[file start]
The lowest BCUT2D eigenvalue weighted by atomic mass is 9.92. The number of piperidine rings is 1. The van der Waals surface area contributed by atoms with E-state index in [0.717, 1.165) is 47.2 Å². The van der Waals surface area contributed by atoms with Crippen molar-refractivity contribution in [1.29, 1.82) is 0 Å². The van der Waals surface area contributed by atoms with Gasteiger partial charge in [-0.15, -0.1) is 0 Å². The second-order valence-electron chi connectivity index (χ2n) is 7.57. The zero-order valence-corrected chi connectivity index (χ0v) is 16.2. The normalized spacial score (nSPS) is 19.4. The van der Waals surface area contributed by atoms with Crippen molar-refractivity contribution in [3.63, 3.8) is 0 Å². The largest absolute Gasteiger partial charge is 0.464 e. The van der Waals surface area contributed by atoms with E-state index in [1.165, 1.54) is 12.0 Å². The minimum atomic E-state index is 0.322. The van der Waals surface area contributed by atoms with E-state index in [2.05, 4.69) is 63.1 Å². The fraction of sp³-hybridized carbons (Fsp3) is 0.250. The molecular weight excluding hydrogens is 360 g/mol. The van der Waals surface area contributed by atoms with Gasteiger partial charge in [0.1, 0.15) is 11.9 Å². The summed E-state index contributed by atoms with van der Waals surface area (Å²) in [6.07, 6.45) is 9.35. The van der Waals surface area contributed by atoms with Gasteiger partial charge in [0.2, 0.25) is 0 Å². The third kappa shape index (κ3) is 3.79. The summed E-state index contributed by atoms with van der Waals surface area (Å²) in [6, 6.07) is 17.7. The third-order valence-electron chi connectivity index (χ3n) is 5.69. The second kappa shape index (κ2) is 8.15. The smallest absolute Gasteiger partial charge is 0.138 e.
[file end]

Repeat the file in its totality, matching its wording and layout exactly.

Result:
The lowest BCUT2D eigenvalue weighted by atomic mass is 9.92. The number of piperidine rings is 1. The van der Waals surface area contributed by atoms with E-state index in [0.717, 1.165) is 47.2 Å². The van der Waals surface area contributed by atoms with Crippen molar-refractivity contribution in [1.29, 1.82) is 0 Å². The van der Waals surface area contributed by atoms with Gasteiger partial charge in [-0.15, -0.1) is 0 Å². The second-order valence-electron chi connectivity index (χ2n) is 7.57. The zero-order valence-corrected chi connectivity index (χ0v) is 16.2. The normalized spacial score (nSPS) is 19.4. The van der Waals surface area contributed by atoms with Crippen molar-refractivity contribution in [3.63, 3.8) is 0 Å². The largest absolute Gasteiger partial charge is 0.464 e. The van der Waals surface area contributed by atoms with E-state index in [1.165, 1.54) is 12.0 Å². The minimum atomic E-state index is 0.322. The van der Waals surface area contributed by atoms with E-state index in [2.05, 4.69) is 63.1 Å². The fraction of sp³-hybridized carbons (Fsp3) is 0.250. The molecular weight excluding hydrogens is 360 g/mol. The van der Waals surface area contributed by atoms with Gasteiger partial charge in [0.1, 0.15) is 11.9 Å². The summed E-state index contributed by atoms with van der Waals surface area (Å²) in [6.07, 6.45) is 9.35. The van der Waals surface area contributed by atoms with Gasteiger partial charge in [0.2, 0.25) is 0 Å². The third kappa shape index (κ3) is 3.79. The summed E-state index contributed by atoms with van der Waals surface area (Å²) in [6, 6.07) is 17.7. The third-order valence-electron chi connectivity index (χ3n) is 5.69. The second kappa shape index (κ2) is 8.15. The smallest absolute Gasteiger partial charge is 0.138 e.